I will talk through my own take on some of the key recommendations. With respect to cement, the most obvious thing to say is the technology is there. Lower carbon cement is already in our marketplace and costs pretty much the same to produce. Therefore, we need a plan that should set a deadline of 2030 by which time we need to reduce the usage of high-carbon cement by a figure. I think 80% is probably reasonable but we could look at some others. Industry needs to be given a clear signal that high-carbon, dirty concrete and cement are on their way out. We also need to have incentives - the Minister of State mentioned procurement - particularly around public procurement. There should be incentives that would reward companies and building contractors that seek public sector contracts and are using lower carbon materials. That is just eminently sensible. In other jurisdictions, not only do they have those incentives, but they also have mandates. They have rolling and expanding mandates whereby over a period, first 10% and then 20% and 30% of all state contracts have to use these kinds of materials. That would reward the companies that are innovating and doing the right thing. For the big, dirty players, such as Cement Roadstone, it would send a clear signal that by a certain date, with these incentives, they have to get their house in order. Given the success and longevity of that particular company, it will respond to those signals if it is done on a voluntary basis. If we do not set out a timeline with clear requirements, it will not do it. That is one of the things we could do now.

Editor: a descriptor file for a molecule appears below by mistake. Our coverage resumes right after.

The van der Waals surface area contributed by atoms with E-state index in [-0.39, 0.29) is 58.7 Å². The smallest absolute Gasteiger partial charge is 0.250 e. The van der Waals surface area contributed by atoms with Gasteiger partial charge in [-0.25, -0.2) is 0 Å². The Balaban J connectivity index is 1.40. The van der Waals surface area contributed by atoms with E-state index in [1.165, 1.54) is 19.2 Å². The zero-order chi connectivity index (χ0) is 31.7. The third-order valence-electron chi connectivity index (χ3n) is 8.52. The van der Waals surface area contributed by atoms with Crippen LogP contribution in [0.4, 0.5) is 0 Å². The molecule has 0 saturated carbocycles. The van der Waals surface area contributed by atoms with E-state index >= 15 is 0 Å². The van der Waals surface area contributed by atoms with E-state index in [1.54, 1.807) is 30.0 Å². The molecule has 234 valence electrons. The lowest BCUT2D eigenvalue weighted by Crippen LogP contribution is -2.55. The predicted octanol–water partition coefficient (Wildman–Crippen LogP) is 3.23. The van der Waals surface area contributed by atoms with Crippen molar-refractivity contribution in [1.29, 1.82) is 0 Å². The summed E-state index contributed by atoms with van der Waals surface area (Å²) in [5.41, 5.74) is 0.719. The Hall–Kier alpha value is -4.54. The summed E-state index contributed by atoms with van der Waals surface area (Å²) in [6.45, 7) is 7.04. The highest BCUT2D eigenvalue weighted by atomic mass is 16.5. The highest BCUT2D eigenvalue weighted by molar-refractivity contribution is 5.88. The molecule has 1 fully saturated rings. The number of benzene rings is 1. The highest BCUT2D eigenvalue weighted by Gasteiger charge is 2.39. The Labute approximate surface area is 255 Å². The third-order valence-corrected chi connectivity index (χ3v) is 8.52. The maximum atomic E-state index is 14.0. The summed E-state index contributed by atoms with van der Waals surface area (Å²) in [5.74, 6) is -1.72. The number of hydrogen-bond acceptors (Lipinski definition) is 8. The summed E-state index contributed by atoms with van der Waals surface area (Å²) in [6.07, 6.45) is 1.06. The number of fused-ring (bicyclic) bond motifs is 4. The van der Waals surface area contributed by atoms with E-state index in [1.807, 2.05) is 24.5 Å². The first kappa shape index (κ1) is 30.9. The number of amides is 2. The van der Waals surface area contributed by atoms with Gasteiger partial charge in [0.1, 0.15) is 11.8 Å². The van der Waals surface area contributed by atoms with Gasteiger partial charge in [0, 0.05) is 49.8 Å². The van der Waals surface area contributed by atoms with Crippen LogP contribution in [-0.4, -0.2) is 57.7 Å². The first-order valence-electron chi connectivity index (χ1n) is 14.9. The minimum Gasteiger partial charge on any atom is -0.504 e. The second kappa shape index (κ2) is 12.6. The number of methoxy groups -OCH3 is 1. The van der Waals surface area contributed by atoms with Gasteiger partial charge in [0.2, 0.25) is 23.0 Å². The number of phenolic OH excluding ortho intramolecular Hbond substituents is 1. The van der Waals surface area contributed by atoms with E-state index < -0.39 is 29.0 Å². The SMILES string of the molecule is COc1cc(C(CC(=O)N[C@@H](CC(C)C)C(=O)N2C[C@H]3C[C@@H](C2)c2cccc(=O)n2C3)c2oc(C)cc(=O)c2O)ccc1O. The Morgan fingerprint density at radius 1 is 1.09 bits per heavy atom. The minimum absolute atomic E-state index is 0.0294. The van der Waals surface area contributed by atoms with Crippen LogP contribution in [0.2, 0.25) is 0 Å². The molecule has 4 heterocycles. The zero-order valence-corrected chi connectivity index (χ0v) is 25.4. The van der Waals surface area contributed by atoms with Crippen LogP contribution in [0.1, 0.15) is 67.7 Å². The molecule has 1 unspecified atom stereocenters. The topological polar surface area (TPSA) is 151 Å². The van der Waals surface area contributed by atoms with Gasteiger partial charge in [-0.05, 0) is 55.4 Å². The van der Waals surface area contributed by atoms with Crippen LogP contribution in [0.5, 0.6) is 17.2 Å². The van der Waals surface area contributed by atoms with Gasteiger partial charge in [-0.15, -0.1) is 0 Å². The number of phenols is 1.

Timber is another area. We have some very good companies, some of which are partially controlled by Coillte, and others that are in the private sector. They are producing cutting edge, high-grade, fully timber building products that are virtually zero carbon. All they need is support from the Government. What do they want? They want a pipeline of projects in order that they can grow and expand, in addition to changes to public procurement so that they get into the frameworks. In public housing, for example, we should have a separate, stand-alone framework agreement for these new building technologies and have targets. There should be a certain percentage of social and affordable housing each year, incrementally growing year on year, from these types of technologies. A development in Barcelona, La Borda, recently won a very important Mies van der Rohe innovation award. It is a fully timber building. It has a carbon content to die for and was also 35% cheaper to produce than traditional building technologies because when those types of technologies are used at scale, not only are they quicker to deliver and have a lower carbon content, but they can be much more cost-efficient too. The same thing is happening in London and Scandinavia. We have companies here that can do it. We need to support them.